|Tuesday 17th September everyone at Puerto Araona
The day began with the RDTF helicopters completing the transport of the second expedition wave from Cobija to Puerto Araona. The helicopters flew with the doors open, enabling the passengers to capture the scenery below with digital cameras. Particularly noteworthy, was the wandering track of the light brown tinted rivers. The sediment deposition in Riberalta and the huge amount of rain that swells the rivers during the rainy season suggests that the rivers would have their pathways modified as they travel across the relatively flat terrain. Oxbow lakes, indicating the former course of the river, can be observed with great frequency. The oxbow lake is identified as black water and the river is brown water. The green pathways noted in the images represent former river course that had been bypassed and filled with sediment providing the substrate for the grassland.
Dave mingles with the population of Puerto Araona as he leads a group to welcome the incoming second wave RDTF flights. Life in the village settles into a mutual amusement platform with the villagers proud to show off their new babies, the older children demonstrating that they were content with our presence and the youngest were sometimes captivated by the strange visitors. The windowless ICE-house took on the appearance of a theater in the middle of the village. Anytime the team was in the ICE-house there was always an audience observing and adults and adventurous children alike would wander in for a closer look. (o23ao) The biggest attraction was seeing a picture taken with a digital camera instantly displayed onto a laptop screen.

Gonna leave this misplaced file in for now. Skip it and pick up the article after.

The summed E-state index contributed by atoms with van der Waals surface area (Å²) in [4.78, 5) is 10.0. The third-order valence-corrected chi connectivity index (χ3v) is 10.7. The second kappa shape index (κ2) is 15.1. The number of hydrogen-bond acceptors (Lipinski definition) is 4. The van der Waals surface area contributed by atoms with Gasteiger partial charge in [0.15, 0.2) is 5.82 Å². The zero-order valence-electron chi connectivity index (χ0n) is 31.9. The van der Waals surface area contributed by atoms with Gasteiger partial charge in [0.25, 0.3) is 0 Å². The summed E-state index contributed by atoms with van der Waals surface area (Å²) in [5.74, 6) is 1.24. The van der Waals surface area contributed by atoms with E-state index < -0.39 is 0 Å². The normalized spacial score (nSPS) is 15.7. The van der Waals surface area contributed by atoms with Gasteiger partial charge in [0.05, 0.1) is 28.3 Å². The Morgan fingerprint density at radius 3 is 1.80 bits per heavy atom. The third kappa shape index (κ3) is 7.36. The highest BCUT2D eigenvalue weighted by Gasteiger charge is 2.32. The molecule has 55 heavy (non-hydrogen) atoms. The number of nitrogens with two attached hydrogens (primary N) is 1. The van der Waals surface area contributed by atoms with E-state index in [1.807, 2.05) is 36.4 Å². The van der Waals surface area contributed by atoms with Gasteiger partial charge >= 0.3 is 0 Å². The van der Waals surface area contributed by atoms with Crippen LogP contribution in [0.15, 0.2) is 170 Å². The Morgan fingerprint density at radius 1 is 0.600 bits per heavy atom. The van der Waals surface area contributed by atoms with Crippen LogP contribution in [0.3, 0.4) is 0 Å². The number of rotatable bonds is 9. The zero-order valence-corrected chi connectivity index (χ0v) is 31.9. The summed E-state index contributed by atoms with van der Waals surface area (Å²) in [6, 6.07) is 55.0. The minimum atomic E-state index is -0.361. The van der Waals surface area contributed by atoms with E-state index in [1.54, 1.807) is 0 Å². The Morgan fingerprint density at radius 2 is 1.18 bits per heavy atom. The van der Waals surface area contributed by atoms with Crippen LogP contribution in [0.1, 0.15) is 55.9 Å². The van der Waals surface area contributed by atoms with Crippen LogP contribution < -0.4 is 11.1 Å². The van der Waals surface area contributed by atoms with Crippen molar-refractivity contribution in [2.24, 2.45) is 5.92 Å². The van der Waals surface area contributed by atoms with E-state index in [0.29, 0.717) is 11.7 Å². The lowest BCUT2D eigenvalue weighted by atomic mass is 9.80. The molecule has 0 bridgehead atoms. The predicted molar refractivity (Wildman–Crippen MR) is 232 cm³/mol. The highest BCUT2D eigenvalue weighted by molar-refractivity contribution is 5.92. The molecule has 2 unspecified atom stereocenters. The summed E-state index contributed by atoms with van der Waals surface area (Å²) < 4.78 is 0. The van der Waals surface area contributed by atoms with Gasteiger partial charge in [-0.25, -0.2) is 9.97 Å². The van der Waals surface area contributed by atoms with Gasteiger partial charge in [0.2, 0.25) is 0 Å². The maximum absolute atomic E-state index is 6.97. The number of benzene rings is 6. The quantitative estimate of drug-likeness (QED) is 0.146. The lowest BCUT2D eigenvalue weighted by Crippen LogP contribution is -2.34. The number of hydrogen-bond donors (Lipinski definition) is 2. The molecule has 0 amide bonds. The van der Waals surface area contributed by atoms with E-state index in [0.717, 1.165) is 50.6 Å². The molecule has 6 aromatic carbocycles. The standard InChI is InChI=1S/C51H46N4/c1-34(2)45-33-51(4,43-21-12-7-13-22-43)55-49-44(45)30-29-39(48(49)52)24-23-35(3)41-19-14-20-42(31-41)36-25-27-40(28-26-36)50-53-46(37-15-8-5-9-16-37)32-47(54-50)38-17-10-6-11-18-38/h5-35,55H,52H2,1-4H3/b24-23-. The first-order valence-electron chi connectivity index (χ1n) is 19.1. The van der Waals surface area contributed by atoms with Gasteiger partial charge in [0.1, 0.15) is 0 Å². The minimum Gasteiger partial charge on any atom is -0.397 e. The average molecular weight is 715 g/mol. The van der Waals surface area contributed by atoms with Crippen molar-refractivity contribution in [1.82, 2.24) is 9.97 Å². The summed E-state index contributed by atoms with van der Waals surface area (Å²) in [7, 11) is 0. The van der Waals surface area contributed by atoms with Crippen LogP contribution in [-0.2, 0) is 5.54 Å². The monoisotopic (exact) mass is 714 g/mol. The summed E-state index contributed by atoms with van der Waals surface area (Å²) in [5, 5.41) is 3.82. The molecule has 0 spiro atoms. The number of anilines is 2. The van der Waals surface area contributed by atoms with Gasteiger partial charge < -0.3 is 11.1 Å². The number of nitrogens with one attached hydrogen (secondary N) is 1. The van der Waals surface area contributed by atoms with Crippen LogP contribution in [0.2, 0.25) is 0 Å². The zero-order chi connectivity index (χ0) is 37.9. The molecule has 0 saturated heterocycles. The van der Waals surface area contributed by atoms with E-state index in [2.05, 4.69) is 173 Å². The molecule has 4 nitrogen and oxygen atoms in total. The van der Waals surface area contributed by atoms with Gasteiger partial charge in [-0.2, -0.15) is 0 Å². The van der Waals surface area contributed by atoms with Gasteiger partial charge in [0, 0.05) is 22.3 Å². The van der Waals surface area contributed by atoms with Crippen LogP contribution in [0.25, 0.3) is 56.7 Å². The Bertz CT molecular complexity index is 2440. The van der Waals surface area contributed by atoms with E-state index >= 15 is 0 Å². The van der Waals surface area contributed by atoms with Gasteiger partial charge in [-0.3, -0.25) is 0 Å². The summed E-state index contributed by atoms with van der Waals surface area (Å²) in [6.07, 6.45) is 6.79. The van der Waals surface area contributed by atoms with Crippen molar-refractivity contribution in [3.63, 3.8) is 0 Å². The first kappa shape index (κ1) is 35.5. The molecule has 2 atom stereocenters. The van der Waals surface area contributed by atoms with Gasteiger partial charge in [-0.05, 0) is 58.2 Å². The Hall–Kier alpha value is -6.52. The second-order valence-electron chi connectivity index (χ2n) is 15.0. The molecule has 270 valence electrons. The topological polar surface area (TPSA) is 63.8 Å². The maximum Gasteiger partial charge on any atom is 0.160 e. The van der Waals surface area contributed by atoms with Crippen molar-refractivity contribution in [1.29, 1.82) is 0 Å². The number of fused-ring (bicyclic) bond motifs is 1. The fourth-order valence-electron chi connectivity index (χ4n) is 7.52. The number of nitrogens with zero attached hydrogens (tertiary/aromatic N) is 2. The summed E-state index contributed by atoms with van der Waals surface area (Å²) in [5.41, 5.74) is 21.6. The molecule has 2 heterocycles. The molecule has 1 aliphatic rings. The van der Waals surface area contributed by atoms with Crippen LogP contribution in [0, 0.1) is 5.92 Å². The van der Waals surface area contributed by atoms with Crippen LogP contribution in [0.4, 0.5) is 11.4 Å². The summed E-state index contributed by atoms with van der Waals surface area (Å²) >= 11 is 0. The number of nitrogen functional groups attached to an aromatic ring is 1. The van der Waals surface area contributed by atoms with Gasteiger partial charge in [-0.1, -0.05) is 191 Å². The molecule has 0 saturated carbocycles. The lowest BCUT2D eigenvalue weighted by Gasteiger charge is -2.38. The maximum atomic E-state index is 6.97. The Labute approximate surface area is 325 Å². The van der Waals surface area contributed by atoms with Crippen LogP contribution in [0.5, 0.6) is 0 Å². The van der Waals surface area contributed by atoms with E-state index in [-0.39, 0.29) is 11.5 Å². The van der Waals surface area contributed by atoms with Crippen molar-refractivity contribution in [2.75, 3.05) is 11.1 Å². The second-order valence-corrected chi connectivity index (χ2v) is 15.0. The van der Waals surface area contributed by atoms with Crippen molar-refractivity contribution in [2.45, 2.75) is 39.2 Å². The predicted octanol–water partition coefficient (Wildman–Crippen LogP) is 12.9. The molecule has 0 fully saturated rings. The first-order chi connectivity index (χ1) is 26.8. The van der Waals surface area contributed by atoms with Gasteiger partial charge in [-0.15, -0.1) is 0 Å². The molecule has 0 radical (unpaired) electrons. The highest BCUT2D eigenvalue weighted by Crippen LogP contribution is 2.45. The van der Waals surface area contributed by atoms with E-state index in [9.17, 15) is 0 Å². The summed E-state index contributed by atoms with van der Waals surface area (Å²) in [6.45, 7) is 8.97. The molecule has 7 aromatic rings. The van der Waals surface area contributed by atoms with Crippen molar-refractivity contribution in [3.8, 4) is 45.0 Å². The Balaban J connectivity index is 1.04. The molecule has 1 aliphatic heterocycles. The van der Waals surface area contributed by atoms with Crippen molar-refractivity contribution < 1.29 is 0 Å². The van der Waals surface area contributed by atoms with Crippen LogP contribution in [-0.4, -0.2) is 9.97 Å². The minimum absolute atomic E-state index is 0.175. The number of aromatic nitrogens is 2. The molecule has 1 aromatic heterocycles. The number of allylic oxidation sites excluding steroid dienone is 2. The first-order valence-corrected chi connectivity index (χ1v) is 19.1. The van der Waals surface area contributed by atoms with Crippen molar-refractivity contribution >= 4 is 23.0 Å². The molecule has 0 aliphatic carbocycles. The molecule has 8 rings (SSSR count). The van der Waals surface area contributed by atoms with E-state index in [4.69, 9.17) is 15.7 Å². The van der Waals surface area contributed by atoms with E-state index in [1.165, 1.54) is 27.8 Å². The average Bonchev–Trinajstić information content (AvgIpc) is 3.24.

Early in the afternoon, the first webcast was broadcast with PeterW and TimK introducing the expedition. The biology team and Gunther wasted no time and took a canoe trip down the Rio Manupare to a forest trail that would take them to the Rio Manurimi. During this trip they collected butterflies (A / B), spiders, frogs, snakes and several plants on this trip. Bat and frog spotting/trapping was set up in the evening. TimK and the Museo biologists are interested in biodiversity in Amazonia and this is fortuitous for the crater verification team as the plant life remote sensing signature will help to refine interpretations of the Landsat imagery.